Advantor argues we should treat the stipulation in this case like a contract, see McFarling v. Demco, Inc., 546 P.2d 625, 630 (Okla.1976) (some stipulations are tantamount to contracts), and that as an unambiguous contract, its interpretation is a matter of law for the court, Lewis v. Sac & Fox Tribe of Okla. Housing Auth., 896 P.2d 503, 514 (Okla.1994). If an agreement contains ambiguities, however, the intent of the parties is a question of fact for the jury to decide. Sonitrol Fin. Corp. v. Oklahoma City Abstract & Title Co., 55 F.3d 504, 507 (10th Cir.1995). The Oklahoma Supreme Court has specifically held waiver is a question of fact to be determined by the jury. Bay Petroleum Corp. v. May, 264 P.2d 734, 736 (Okla.1953). “Whether facts on which a claim of waiver is based have been proved, is a question for the trier of the facts, but whether those facts, if proved, amount to a waiver is a question of law.” Garvy v. Blatchford Calf Meal Co., 119 F.2d 973, 975 (7th Cir.1941). The burden of proof is on the party invoking the bar of waiver. Hall v. Duncan Sav. & Loan Ass'n, 820 P.2d 1360, 1362 (Okla.App.1991).
Defendants respond they did not intend to waive their right to assert their affirmative defense and counterclaim in this case by virtue of the stipulation in 93-1247-A, in that their defense of payment and counterclaim had not yet arisen at the time they entered into the stipulation. They submit they did not make the final payment satisfying the judgments against them until the court entered its agreed order on December 20, 1994. Indeed, the counterclaim in this case specifically alleged Sonitrol Financial was required to release its consent judgments against Sonitrol of Oklahoma City as of December 12, 1994. The December 20 agreed order evidences defendants' belief that the stipulation did not constitute a waiver of their right to assert their subsequent payment to Advantor. The agreed order stated Sonitrol of Oklahoma City “disputes the amount claimed due by [Sonitrol Financial] in its Garnishee Summons and Affidavit, but consents to disbursement of the above-referenced funds to [Sonitrol Financial].” Appellee's Suppl. App. at 306.
Oklahoma law supports the concept that only a known, existing right can be waived. In Faulkenberry v. Kansas City S. Ry. Co., 602 P.2d 203 (Okla.1979), plaintiff entered into an out-of-court settlement with his employer and signed a waiver of his rights under the Federal Employers' Liability Act. Plaintiff later sought to avoid the waiver, asserting defendant did not inform him of his rights under the Act. The Oklahoma Supreme Court upheld a verdict for plaintiff, finding there was evidence that plaintiff did not have knowledge at the time of the transaction of the existence of his rights and of all the material facts upon which they depended. See also Silver v. Slusher, 770 P.2d 878, 882 n. 12 (Okla.1988) (“ ‘Waiver’ is the voluntary, intentional relinquishment of a known right. The person against whom waiver is asserted ․ must have had full knowledge of the existence of his rights.”); Irwin v. Irwin, 192 Okla. 334, 136 P.2d 940, 942 (1943) ( “Waiver is the intentional relinquishment of a known right. If there is no right there is nothing to waive.”).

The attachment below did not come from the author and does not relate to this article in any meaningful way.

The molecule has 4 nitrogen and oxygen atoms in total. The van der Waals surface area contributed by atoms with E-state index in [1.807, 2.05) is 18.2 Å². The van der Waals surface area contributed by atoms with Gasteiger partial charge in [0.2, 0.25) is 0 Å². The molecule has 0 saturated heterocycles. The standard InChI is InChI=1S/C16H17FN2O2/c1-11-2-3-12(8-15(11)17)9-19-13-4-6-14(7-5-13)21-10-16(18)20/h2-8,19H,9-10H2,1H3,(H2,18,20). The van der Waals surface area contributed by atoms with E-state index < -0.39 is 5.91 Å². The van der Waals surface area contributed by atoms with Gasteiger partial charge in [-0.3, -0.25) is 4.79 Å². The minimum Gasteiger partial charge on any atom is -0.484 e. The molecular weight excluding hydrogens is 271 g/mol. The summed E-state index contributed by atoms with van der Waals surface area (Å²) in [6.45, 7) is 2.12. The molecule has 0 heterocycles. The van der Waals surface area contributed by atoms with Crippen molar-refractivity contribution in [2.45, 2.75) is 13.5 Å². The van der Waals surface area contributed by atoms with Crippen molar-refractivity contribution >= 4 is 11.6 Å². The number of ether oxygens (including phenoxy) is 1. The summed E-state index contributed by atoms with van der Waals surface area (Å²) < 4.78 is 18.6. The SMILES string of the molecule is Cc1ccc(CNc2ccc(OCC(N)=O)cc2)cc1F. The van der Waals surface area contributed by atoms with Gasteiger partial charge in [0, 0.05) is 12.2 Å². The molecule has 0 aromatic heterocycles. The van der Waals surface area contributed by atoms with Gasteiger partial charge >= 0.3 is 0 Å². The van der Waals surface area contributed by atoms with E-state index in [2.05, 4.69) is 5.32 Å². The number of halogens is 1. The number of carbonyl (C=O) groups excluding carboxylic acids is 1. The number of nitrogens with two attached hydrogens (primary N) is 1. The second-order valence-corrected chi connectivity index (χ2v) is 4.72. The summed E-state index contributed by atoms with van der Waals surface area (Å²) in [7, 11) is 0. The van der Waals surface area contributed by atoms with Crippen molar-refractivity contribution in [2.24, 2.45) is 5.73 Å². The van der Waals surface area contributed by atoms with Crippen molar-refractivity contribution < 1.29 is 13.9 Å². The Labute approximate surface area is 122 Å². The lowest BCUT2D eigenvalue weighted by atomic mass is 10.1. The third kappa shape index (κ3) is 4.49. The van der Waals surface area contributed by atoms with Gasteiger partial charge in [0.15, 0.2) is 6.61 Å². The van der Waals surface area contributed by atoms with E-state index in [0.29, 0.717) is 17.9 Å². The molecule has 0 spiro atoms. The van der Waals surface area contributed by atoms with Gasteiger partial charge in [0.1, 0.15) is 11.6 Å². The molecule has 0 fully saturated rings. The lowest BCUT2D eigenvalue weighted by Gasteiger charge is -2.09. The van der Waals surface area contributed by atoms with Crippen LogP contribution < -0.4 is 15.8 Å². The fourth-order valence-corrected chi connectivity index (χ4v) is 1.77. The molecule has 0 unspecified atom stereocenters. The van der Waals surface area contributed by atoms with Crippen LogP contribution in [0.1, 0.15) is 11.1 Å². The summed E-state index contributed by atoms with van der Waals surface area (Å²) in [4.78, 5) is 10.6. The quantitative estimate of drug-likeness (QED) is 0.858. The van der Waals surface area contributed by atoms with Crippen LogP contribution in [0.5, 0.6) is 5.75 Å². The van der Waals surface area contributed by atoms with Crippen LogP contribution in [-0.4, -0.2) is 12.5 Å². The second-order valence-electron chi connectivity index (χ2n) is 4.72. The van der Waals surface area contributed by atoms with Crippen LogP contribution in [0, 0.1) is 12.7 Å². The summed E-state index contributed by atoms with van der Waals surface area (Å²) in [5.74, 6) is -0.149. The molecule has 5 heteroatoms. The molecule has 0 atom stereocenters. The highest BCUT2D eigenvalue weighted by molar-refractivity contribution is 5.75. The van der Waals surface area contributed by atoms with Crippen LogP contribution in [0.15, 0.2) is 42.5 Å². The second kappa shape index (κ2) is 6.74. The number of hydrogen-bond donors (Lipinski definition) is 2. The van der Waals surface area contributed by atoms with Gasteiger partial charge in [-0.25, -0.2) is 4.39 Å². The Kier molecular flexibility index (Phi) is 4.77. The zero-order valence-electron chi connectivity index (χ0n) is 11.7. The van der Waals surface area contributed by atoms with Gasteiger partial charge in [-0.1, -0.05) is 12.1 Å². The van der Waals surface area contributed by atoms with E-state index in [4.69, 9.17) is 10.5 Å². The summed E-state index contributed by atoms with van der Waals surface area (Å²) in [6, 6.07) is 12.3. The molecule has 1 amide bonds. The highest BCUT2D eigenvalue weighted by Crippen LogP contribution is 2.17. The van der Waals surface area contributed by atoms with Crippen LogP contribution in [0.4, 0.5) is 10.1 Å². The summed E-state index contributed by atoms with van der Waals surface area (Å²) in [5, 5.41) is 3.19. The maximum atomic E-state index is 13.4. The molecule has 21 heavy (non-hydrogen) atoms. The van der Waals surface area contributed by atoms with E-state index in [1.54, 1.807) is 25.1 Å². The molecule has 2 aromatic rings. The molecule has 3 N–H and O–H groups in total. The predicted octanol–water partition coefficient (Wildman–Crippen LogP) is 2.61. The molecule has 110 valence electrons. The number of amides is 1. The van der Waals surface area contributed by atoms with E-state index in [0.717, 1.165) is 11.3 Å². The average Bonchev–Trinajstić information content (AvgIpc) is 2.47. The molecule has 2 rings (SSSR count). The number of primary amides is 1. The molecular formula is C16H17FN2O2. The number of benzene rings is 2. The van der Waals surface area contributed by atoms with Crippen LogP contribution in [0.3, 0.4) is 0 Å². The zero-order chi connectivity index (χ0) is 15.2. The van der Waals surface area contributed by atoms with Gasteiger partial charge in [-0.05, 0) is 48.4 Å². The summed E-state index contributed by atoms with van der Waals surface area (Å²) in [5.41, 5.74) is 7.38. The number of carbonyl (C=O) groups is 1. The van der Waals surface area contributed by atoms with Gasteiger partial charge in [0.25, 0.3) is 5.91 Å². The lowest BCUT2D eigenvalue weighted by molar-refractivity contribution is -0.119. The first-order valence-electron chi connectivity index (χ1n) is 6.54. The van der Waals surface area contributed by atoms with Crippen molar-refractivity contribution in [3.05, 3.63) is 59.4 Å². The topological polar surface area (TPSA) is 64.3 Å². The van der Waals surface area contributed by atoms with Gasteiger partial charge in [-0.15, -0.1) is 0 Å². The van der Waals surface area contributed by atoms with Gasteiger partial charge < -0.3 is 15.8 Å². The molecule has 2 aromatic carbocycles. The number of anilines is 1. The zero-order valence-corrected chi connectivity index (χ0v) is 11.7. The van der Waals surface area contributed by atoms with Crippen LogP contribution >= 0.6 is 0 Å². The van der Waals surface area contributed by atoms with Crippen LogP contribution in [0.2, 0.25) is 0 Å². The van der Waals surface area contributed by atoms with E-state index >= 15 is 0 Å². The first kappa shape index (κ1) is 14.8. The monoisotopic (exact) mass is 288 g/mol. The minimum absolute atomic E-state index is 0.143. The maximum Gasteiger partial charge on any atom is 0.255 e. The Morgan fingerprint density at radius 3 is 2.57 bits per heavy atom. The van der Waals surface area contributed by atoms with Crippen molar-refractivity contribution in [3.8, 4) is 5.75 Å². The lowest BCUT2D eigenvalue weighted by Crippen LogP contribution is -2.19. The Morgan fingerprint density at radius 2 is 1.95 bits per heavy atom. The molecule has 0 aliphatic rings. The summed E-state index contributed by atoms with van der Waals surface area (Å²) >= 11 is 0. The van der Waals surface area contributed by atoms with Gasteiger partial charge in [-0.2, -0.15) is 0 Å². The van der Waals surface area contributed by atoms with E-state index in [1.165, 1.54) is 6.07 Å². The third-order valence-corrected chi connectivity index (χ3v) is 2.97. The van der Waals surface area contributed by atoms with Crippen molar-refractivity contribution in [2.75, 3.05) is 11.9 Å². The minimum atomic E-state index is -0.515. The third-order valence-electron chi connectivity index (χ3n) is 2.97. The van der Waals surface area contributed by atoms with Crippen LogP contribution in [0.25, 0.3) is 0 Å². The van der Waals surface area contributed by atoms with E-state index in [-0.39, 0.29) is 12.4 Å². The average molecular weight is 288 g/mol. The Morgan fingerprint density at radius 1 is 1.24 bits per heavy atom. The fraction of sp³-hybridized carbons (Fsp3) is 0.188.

Admittedly, the Yearys agreed to “waive all rights, if any, to stay execution or otherwise impede [Sonitrol Financial] from obtaining satisfaction of the judgments rendered in CIV-86-2703-A.” Appellee's Suppl. App. at 369. A strong argument can be made, however, that the parties did not intend that the stipulation bar defendants from asserting they subsequently satisfied the judgment, i.e., proper credit for payments made. The interpretation of this ambiguous stipulation and the question of whether Advantor proved the facts on which it bases its claim of waiver were questions of fact properly submitted to the jury.
1. This court issued a show cause order because it was unclear from the docketing statement whether the counterclaim had been adjudicated. See Fed.R.Civ.P. 54(b). After the order was issued, the district court entered an order adjudicating the counterclaim. Accordingly, we have jurisdiction. See Lewis v. B.F. Goodrich, 850 F.2d 641 (10th Cir.1988).
2. Jurisdiction in the district court was based on diversity of citizenship and the amount in controversy. 28 U.S.C. § 1332. At the time the complaint was filed, plaintiff was a Virginia corporation, Sonitrol Financial Corporation was located in Florida, James and Linda Yeary resided in Oklahoma, and Sonitrol of Oklahoma City was an Oklahoma corporation.
3. Okla. Stat. tit. 76, § 2 provides that “[o]ne who willfully deceives another, with intent to induce him to alter his position to his injury or risk, is liable for any damage which he thereby suffers.”
4. Defendants cite two cases which applied Illinois law to hold perjured testimony did not constitute an abuse of process. In Erlich v. Lopin-Erlich, 195 Ill.App.3d 537, 142 Ill.Dec. 671, 553 N.E.2d 21 (1990), defendants sought a TRO to restrain plaintiff from concealing marital assets. Following a hearing on the motion, plaintiff sued defendants for abuse of process, alleging a defense witness testified falsely. The court held it was proper in a marriage dissolution proceeding to prevent one spouse from disposing of marital assets and that seeking a TRO was therefore proper in the regular course of the proceedings. The fact that the defense made misrepresentations to the court to obtain the TRO was irrelevant. See also Wainwright v. Doria, No. 93 C 0095, 1994 WL 178347 (N.D.Ill. May 9, 1994) (presentation of perjured testimony insufficient to constitute abuse of process where defendant instituted eviction proceeding for legitimate purpose of evicting plaintiffs). Illinois' definition of abuse of process is similar to that of Oklahoma and requires proof of two elements-ulterior purpose and an act in the use of legal process not proper in the regular prosecution of the proceedings. Erlich, 142 Ill.Dec. 671, 553 N.E.2d at 22. Apparently, Illinois does not consider perjury to be an improper act in use of legal process. No court outside Illinois has cited either Erlich or Wainwright, however, and we decline to follow these cases.
BRISCOE, Circuit Judge.